This big transformation of F&P finally paid off last calendar year. On sales of $1.15bn, it reported a net profit of $77m, compared with a loss of $57m on similar sales the year before.
Today, F&P employs some 1,000 people in New Zealand, with some 40 percent of them in product development, and a further 3,200 people overseas in its own operations and Haier’s.
Sales, though, are still concentrated in New Zealand ($209m last year) and Australia ($447m), with North America ($202m), Europe ($123m) and the rest of the world ($107m) accounting for the rest.
“To get scale, we need to grow in the US and make a big push in Europe,” says Broadhurst.
Towards those ends, F&P achieved a critical milestone in September at IFA in Berlin, one of the world’s biggest consumer electronics and appliance trade shows. Its presentation of its product and brand was “our first proof-point in their backyard,” Broadhurst says of F&P’s German competitors.
In design and brand terms, F&P plays strongly to its origins here and to New Zealand culture, history and innovation. It talks of “The Social Kitchen” at the centre of life in the house. This is not just a place to cook and eat but “a meeting place for the family”, and a place to entertain and to “communicate social status”. Part of its design philosophy is “Turning routines into rituals”.
To help market such ideas it highlights luxurious F&P kitchens in award winning houses in dramatic New Zealand locations. It is also creating “experience centres” in major cities, with for example, the one in New York designed by Fearon Hay, a leading firm of Auckland architects.
As F&P goes further upmarket in quality and brand, it ultimately expects that only 10-15 percent of New Zealand homes would have its appliances. This presents a very difficult marketing challenge to it. As the leading brand here, it has to encourage loyal customers to switch allegiance to the Haier brand, which is number two in the market.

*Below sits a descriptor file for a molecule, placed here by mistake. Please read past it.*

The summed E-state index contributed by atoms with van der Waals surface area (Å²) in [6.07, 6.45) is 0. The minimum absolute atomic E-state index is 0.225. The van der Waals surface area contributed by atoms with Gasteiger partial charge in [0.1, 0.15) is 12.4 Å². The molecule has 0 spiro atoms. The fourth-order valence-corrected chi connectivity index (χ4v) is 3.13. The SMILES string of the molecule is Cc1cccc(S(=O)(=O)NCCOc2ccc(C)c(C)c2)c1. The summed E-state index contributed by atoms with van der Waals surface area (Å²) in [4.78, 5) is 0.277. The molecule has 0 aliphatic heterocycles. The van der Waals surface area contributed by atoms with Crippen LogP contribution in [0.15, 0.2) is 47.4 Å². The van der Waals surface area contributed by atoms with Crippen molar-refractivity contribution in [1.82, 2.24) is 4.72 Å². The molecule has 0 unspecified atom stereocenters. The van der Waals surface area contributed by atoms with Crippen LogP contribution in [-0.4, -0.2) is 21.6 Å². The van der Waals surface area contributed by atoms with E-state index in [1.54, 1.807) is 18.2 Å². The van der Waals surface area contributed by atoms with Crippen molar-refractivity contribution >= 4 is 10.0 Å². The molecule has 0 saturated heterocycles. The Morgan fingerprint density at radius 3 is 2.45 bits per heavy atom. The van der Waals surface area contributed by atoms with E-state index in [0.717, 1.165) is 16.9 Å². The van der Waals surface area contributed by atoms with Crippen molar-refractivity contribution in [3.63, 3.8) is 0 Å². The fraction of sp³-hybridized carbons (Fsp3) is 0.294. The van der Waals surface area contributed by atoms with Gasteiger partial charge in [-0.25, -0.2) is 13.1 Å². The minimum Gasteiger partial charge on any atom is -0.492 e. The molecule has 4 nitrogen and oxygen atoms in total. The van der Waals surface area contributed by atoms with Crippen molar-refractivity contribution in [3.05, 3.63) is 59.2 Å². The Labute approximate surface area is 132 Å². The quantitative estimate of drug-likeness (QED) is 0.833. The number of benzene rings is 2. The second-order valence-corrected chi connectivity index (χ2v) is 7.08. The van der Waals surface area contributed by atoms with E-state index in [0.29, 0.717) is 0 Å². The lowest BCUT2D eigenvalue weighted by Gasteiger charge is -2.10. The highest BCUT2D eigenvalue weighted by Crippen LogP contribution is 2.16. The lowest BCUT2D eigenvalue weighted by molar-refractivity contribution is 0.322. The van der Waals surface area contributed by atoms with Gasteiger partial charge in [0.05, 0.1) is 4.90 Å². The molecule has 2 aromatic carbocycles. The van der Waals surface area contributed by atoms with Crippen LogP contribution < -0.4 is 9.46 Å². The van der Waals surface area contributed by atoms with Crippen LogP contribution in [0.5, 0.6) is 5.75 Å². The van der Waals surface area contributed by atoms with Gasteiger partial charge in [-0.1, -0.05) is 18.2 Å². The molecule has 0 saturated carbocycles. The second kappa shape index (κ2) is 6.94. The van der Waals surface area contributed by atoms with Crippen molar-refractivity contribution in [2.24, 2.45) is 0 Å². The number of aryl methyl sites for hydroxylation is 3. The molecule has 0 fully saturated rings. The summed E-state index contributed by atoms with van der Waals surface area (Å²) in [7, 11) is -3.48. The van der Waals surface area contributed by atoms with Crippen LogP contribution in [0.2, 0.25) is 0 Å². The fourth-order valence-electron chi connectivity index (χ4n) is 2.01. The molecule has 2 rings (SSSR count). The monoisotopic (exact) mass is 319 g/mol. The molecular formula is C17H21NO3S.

Consequently, F&P seems rather reluctant to talk with consumers here about it being Chinese owned. You can see how F&P modifies its message by going to this page on its website. Down at the bottom, you’ll see a “Change Location” button that will take you to its websites for 10 other countries or regions. The messages aren’t contradictory, just carefully targeted.
Behind F&P’s reticence lies a deep distrust in New Zealand of foreign acquisitions. Far too often buyers kill off the very ingenuity, technology and creativity they identify as desirable. They fail to integrate and develop those attributes into their own businesses so the NZ company quickly withers and dies, or at best its intellectual assets are exported.
Concerned that F&P could suffer the same fate, I wrote this column in the form of an open letter to Zhang Ruimin, the founder of Haier and still its chairman, when it was bidding for full control of F&P five years ago.
I’m very glad to report my fears were unfounded. Haier has achieved a very rare thing. F&P is thriving under its ownership to the benefit of both companies and both countries. And F&P says its keen to share with New Zealand companies its experience of Chinese ownership, the knowledge its gaining developing premium products and brand for global markets, and of running plants overseas.
There is plenty more upside to come. Zhang has developed an ambitious vision for Haier. He wants it to be a major global business, but one which is as nimble and as close to each customer as a far smaller business.
This is well explained in this article in May in a journal of MIT’s Sloan School of Management, and in this report on Zhang’s visit to Stanford’s Graduate School of Business in March. There are messages here for all NZ companies seeking to go global.
However, the second point I made to Zhang in my 2012 column is even more valid now than then, especially as the NZX is pushing for more foreign-owned listings as a way to ensure the survival of our stock market.
I urged Zhang to keep F&P on the NZX: “..you will find Kiwi shareholders will enthusiastically co-invest alongside you. Together we would build great relationships and wealth in F&P and between our two countries.”